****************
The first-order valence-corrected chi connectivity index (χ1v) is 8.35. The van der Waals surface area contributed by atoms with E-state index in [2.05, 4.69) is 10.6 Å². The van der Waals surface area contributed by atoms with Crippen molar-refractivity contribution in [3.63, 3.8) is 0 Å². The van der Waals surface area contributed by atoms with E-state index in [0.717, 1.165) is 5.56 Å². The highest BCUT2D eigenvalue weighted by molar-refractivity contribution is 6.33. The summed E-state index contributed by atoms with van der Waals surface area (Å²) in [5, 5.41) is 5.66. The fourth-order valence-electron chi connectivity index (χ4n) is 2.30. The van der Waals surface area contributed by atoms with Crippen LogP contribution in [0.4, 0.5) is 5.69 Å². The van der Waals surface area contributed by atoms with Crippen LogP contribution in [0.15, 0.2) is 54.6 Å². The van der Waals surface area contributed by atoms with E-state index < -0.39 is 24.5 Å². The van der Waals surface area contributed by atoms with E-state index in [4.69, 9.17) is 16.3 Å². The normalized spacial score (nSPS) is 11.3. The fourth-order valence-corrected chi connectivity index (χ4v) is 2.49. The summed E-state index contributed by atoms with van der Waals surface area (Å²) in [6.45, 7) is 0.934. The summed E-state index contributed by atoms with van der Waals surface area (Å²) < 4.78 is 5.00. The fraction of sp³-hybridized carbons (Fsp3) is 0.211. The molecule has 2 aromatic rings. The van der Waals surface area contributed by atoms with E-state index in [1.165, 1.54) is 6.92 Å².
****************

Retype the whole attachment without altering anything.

The first-order valence-corrected chi connectivity index (χ1v) is 8.35. The van der Waals surface area contributed by atoms with E-state index in [2.05, 4.69) is 10.6 Å². The van der Waals surface area contributed by atoms with Crippen molar-refractivity contribution in [3.63, 3.8) is 0 Å². The van der Waals surface area contributed by atoms with E-state index in [0.717, 1.165) is 5.56 Å². The highest BCUT2D eigenvalue weighted by molar-refractivity contribution is 6.33. The summed E-state index contributed by atoms with van der Waals surface area (Å²) in [5, 5.41) is 5.66. The fourth-order valence-electron chi connectivity index (χ4n) is 2.30. The van der Waals surface area contributed by atoms with Crippen LogP contribution in [0.4, 0.5) is 5.69 Å². The van der Waals surface area contributed by atoms with Crippen LogP contribution in [0.15, 0.2) is 54.6 Å². The van der Waals surface area contributed by atoms with E-state index < -0.39 is 24.5 Å². The van der Waals surface area contributed by atoms with E-state index in [4.69, 9.17) is 16.3 Å². The normalized spacial score (nSPS) is 11.3. The fourth-order valence-corrected chi connectivity index (χ4v) is 2.49. The summed E-state index contributed by atoms with van der Waals surface area (Å²) in [6.45, 7) is 0.934. The summed E-state index contributed by atoms with van der Waals surface area (Å²) < 4.78 is 5.00. The fraction of sp³-hybridized carbons (Fsp3) is 0.211. The molecule has 2 aromatic rings. The van der Waals surface area contributed by atoms with E-state index in [1.165, 1.54) is 6.92 Å².